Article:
The woodland mosses Pleurozia shcreberi (Willd. ex Brid.) Mitt. and Hylocomnium splendens (Hedw.) Schimp. were used in air pollution monitoring. During late summer and autumn 1977, 44 samples of Pleurozia shcreberi were collected in semi-open coniferous forests from Southern Finland (60°N) to Northern Finland and Northern Norway (70°N). Additional 26 samples of Hylocomnium splendens were collected in similar places south of 61°30’N. Analysis of both moss species revealed decreasing concentration gradients from south to north for Cu, Fe, Pb and Zn. Conversely, Mn and Mg levels increased with latitude, while Ca did not change significantly. Some decreasing west to east concentration gradients for Cu, Zn and Pb were measured in P. schreberi and in H. splendends collected from Southern Finland.

A comparison between these two mosses showed significant differences in Cu content (ave. 22% higher in H. splendends) and Zn content (ave. 8% higher in P. schreberi). However, the differences were considered minor in relation to regional differences in Finland.

In local study of emissions from the Koverhar steel works in Southern Finland, Fe and Zn concentrations in P. schreberi and H. splendens were found to decrease significantly with increasing distance up to 6 kilometres north and south of the source.

The PDF includes a summary in Finnish.

  • Rinne, ORCID ID:E-mail:
  • Mäkinen, ORCID ID:E-mail:
article id 5145, category Article
Torleif Bramryd. (1981). Environmental effects of heavy metals distributed from power plants. Silva Fennica vol. 15 no. 4 article id 5145. https://doi.org/10.14214/sf.a15372

Increased prices on oil have resulted in the search for alternative energy sources, e.g. coal, peat, biomass, different types of waste. Combustion especially of waste, coal and peat emits large quantities of air pollutants such as heavy metals but also harmful organic substances. Heavy metals are not easily separated from the smoke, and the concentrations are often high in the emissions even with advanced fly-ash separators.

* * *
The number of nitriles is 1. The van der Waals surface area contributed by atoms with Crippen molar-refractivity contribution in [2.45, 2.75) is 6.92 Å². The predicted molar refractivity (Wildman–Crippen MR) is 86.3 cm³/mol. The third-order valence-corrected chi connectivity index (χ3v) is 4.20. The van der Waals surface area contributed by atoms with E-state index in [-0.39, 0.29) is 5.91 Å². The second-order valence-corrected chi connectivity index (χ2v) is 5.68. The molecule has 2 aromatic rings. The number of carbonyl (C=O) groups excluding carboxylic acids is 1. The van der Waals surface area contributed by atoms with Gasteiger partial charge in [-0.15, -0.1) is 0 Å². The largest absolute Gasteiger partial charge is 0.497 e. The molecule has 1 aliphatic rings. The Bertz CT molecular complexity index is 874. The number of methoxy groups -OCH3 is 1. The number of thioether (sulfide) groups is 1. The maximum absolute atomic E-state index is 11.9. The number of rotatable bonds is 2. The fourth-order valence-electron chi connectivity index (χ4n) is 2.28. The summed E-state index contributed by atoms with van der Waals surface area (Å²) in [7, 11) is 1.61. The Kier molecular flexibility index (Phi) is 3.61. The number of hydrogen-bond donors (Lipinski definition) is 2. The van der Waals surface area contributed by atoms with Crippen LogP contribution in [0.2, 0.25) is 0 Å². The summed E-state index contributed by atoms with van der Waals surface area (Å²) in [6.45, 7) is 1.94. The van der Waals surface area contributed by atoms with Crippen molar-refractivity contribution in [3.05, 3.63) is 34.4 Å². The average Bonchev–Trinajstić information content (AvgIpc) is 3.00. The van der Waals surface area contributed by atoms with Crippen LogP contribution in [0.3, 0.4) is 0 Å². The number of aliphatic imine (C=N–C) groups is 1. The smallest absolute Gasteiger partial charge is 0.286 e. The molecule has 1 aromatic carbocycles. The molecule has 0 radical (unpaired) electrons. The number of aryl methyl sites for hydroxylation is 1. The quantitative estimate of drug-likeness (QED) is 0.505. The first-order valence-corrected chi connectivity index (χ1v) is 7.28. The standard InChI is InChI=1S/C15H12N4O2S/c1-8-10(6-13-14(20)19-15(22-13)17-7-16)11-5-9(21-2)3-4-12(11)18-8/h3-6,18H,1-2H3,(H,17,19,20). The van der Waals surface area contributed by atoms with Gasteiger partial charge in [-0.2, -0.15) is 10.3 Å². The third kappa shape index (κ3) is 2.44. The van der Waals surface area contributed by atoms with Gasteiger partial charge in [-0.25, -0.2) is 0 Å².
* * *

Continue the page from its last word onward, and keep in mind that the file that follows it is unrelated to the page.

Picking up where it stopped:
Ecological investigations carried out around a coal burning power plant in Finland using mosses and pine needles as parameters are presented in the paper. Increased concentrations of Pb, Cd, Cr, Ni, Cu and V have been found near the plant. Often a clear gradient was found with increased concentrations at decreased distance from the power plant.

  • Bramryd, ORCID ID:E-mail:
article id 5143, category Article
Ib Johnsen. (1981). Heavy metal deposition on plants in relation to immission and bulk precipitation. Silva Fennica vol. 15 no. 4 article id 5143. https://doi.org/10.14214/sf.a15370

Monitoring of heavy metal accumulation in plants has been used to reflect the deposition of heavy metals in terrestrial ecosystems. In some cases, the accumulation rates in plants are linearly correlated to deposition measured as bulk precipitation collected in funnel samplers. It is uncertain, however, how large the contribution due to adsorption/impaction of small particles is to this relationship. The need for design of enlightening experiments on deposition rates in different vegetation types and their relation to immission and bulk precipitation data is discussed.

  • Johnsen, ORCID ID:E-mail:
article id 5140, category Article
Lars Westman. (1981). Monitoring of coniferous forest ecosystems in Sweden. Silva Fennica vol. 15 no. 4 article id 5140. https://doi.org/10.14214/sf.a15367

A monitoring program is planned for the terrestrial environment around industries in Sweden, which emit acid compounds and heavy metals. Directions for the County Government Boards are being prepared. The paper deals with the present pollution situation in Sweden, based on recent scientific results, the justifications for local monitoring, and the organizing of the monitoring including the parameters suggested.

Four examples from a case study at an oil power station illustrate reporting of the data and the difficulties in interpreting the results. The examples are the distribution of a lichen indicator, heavy metal content and phosphatase activity in the moor layer, soil respiration and tree growth.

  • Westman, ORCID ID:E-mail: